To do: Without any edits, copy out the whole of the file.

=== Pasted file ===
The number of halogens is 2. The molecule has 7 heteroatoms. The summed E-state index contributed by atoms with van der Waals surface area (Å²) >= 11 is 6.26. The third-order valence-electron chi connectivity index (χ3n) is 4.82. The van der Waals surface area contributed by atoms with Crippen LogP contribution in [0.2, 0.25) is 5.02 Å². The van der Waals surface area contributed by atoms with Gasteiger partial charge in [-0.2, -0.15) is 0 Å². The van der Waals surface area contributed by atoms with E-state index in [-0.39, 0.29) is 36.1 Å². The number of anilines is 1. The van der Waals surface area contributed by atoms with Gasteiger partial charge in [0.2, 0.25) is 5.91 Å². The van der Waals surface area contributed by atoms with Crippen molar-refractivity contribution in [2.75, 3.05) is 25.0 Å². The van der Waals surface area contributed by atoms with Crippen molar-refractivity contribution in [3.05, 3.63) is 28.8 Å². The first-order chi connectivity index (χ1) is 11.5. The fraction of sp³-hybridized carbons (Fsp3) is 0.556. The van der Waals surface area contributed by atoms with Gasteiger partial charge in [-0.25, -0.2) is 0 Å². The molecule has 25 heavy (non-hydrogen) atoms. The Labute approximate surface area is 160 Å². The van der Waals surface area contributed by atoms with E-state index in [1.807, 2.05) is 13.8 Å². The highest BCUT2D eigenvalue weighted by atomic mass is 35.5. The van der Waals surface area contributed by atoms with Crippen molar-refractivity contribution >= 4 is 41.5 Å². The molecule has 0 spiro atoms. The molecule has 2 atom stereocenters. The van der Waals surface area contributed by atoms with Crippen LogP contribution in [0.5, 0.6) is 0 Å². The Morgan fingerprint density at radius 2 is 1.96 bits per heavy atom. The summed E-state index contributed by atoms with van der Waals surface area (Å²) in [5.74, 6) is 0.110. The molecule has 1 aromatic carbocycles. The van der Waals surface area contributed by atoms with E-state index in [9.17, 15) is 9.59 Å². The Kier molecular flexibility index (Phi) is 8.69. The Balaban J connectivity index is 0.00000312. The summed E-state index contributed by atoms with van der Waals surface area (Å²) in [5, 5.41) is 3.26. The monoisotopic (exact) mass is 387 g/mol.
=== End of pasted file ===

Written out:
The number of halogens is 2. The molecule has 7 heteroatoms. The summed E-state index contributed by atoms with van der Waals surface area (Å²) >= 11 is 6.26. The third-order valence-electron chi connectivity index (χ3n) is 4.82. The van der Waals surface area contributed by atoms with Crippen LogP contribution in [0.2, 0.25) is 5.02 Å². The van der Waals surface area contributed by atoms with Gasteiger partial charge in [-0.2, -0.15) is 0 Å². The van der Waals surface area contributed by atoms with E-state index in [-0.39, 0.29) is 36.1 Å². The number of anilines is 1. The van der Waals surface area contributed by atoms with Gasteiger partial charge in [0.2, 0.25) is 5.91 Å². The van der Waals surface area contributed by atoms with Crippen molar-refractivity contribution in [2.75, 3.05) is 25.0 Å². The van der Waals surface area contributed by atoms with Crippen molar-refractivity contribution in [3.05, 3.63) is 28.8 Å². The first-order chi connectivity index (χ1) is 11.5. The fraction of sp³-hybridized carbons (Fsp3) is 0.556. The van der Waals surface area contributed by atoms with Gasteiger partial charge in [-0.25, -0.2) is 0 Å². The molecule has 25 heavy (non-hydrogen) atoms. The Labute approximate surface area is 160 Å². The van der Waals surface area contributed by atoms with E-state index in [1.807, 2.05) is 13.8 Å². The highest BCUT2D eigenvalue weighted by atomic mass is 35.5. The van der Waals surface area contributed by atoms with Crippen molar-refractivity contribution >= 4 is 41.5 Å². The molecule has 0 spiro atoms. The molecule has 2 atom stereocenters. The van der Waals surface area contributed by atoms with Crippen LogP contribution in [0.5, 0.6) is 0 Å². The Morgan fingerprint density at radius 2 is 1.96 bits per heavy atom. The summed E-state index contributed by atoms with van der Waals surface area (Å²) in [5.74, 6) is 0.110. The molecule has 1 aromatic carbocycles. The van der Waals surface area contributed by atoms with E-state index in [9.17, 15) is 9.59 Å². The Kier molecular flexibility index (Phi) is 8.69. The Balaban J connectivity index is 0.00000312. The summed E-state index contributed by atoms with van der Waals surface area (Å²) in [5, 5.41) is 3.26. The monoisotopic (exact) mass is 387 g/mol.